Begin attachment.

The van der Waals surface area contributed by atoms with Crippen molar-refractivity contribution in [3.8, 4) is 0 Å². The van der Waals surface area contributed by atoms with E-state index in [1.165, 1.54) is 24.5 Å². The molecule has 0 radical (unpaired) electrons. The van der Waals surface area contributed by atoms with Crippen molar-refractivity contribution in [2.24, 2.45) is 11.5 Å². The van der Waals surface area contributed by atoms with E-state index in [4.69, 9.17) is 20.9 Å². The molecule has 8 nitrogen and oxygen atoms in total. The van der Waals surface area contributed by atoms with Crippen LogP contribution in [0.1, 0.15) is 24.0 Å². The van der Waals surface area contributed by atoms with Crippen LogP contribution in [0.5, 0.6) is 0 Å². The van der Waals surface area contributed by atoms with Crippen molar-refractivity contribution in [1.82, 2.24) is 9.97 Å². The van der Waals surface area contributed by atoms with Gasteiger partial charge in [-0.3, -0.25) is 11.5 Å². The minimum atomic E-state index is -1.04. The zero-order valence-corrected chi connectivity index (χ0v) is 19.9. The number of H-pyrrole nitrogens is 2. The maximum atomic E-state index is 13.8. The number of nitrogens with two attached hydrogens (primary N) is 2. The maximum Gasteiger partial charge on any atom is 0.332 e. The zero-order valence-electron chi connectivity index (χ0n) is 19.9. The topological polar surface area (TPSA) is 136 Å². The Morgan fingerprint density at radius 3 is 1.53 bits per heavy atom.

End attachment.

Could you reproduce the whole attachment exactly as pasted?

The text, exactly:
The van der Waals surface area contributed by atoms with Crippen molar-refractivity contribution in [3.8, 4) is 0 Å². The van der Waals surface area contributed by atoms with E-state index in [1.165, 1.54) is 24.5 Å². The molecule has 0 radical (unpaired) electrons. The van der Waals surface area contributed by atoms with Crippen molar-refractivity contribution in [2.24, 2.45) is 11.5 Å². The van der Waals surface area contributed by atoms with E-state index in [4.69, 9.17) is 20.9 Å². The molecule has 8 nitrogen and oxygen atoms in total. The van der Waals surface area contributed by atoms with Crippen LogP contribution in [0.1, 0.15) is 24.0 Å². The van der Waals surface area contributed by atoms with Crippen LogP contribution in [0.5, 0.6) is 0 Å². The van der Waals surface area contributed by atoms with Crippen molar-refractivity contribution in [1.82, 2.24) is 9.97 Å². The van der Waals surface area contributed by atoms with Gasteiger partial charge in [-0.3, -0.25) is 11.5 Å². The minimum atomic E-state index is -1.04. The zero-order valence-corrected chi connectivity index (χ0v) is 19.9. The number of H-pyrrole nitrogens is 2. The maximum atomic E-state index is 13.8. The number of nitrogens with two attached hydrogens (primary N) is 2. The maximum Gasteiger partial charge on any atom is 0.332 e. The zero-order valence-electron chi connectivity index (χ0n) is 19.9. The topological polar surface area (TPSA) is 136 Å². The Morgan fingerprint density at radius 3 is 1.53 bits per heavy atom.